Herbie Mann
(Copyright © 2006 Piero Scaruffi | Terms of use )
Krentz Ratings:
Plays (1954), 6/10
Flute Souffle (1957), 7/10
African Suite (1959), 6.5/10
Flute, Brass, Vibes, and Percussion (1960), 7/10
The Common Ground (1960), 6/10
Brazil Blues (1961), 6.5/10
Do the Bossanova (1962), 6/10
Impressions of the Middle East (1966), 6.5/10
The Wailing Dervishes (1967), 6/10
Concerto Grosso in D Blues (1986), 6/10
Memphis Underground (1969), 6/10
Stone Flutes (1969), 6/10
Push Push (1971), 6/10
Reggae (1973), 6.5/10

Jewish bebop flutist Herbie "Mann" Solomon (1930) debuted with the 10" EP Plays (december 1954) in a straightforward bebop recordings, and became a prolific interpreter of the genre. But exotic themes popped up even on his earliest recordings, for example the lengthy Tel Aviv on Flute Souffle (march 1957) and the African Suite (1959). Eventually, Mann became one of the drivers of the Afro-Cuban wave via the live Flautista (june 1959), featuring vibraphone, bass and Latin percussion (marimba, bongos, congas), with the colorful The Amazon River and the catchy Cuban Potato Chip, via Flute, Brass, Vibes and Percussion (june 1960), featuring four trumpets, three percussionists and the eponymous jazz quartet, via The Common Ground (august 1960) for his Afro-Jazz Sextet and four trumpets (that mixed Middle-Eastern, African and Latin folk music with pop melody and bebop), and especially via Brazil Blues (1961) and Do The Bossanova (october 1962), recorded with Brazilian musicians. A serious attempt at blending Middle-Eastern and jazz music yielded Impressions of the Middle East (march 1966) and The Wailing Dervishes (september 1967). No other jazz musician had flirted so consistently with exotic music.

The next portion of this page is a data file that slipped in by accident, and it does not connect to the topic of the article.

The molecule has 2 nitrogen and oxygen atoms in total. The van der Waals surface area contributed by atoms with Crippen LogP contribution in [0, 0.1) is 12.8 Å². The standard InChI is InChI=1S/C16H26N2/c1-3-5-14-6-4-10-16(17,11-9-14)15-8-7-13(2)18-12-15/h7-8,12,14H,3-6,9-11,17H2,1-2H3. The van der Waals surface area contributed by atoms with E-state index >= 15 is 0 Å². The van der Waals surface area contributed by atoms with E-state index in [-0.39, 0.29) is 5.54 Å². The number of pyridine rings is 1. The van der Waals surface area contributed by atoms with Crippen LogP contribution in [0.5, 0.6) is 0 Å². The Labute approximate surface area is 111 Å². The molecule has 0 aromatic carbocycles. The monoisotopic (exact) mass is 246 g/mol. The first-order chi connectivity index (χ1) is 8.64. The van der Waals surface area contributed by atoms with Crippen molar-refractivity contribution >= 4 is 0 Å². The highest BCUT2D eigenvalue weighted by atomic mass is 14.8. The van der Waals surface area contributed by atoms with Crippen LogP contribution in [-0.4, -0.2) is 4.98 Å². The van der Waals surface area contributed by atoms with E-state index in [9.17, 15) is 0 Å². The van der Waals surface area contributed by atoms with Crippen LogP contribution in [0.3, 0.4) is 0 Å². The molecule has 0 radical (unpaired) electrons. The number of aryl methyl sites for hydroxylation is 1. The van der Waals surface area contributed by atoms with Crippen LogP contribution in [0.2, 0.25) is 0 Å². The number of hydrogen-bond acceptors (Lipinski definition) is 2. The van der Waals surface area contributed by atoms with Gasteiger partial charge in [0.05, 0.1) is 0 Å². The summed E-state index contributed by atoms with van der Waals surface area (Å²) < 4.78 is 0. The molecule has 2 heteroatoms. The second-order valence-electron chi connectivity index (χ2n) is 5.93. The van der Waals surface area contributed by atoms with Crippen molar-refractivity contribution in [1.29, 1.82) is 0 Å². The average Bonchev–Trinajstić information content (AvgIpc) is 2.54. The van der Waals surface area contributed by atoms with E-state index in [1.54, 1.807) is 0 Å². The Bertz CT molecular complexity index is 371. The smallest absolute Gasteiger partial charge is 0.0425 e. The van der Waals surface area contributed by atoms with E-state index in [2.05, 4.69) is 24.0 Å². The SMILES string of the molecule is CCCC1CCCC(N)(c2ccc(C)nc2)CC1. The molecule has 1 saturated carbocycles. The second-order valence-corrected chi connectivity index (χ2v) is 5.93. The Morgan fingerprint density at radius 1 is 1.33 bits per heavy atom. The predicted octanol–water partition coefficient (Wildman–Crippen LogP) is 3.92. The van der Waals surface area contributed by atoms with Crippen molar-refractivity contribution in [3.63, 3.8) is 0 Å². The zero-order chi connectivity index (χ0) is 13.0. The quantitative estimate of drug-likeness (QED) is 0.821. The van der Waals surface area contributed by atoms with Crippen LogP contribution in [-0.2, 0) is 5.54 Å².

Mann's ambitions extended to jazz-classical fusion: he composed a Concerto Grosso in D Blues (november 1968) for jazz quintet and symphony orchestra that was a parallel tribute to the histories of both genres, running the gamut from romantic music to dissonant music, and from dixieland to free jazz.
When the times changed, Mann easily transitioned to the funky sound of Memphis Underground (july 1969), featuring vibraphonist Roy Ayers, guitarists Larry Coryell and Sonny Sharrock and a soul rhythm section, to the atmospheric, strings-enhanced fusion of Stone Flutes (september 1969), with Miss Free Spirit, and to the lively funk and rock fusion of Push Push (july 1971).
His stylistic odyssey perhaps culminated with Reggae (december 1973), recorded with Jamaican musicians and containing the 19-minute romp My Girl.

The following year Mann even had a disco hit, Hi Jack (1975).

Mann died of cancer in 2003.

(Copyright © 2006 Piero Scaruffi | Terms of use )
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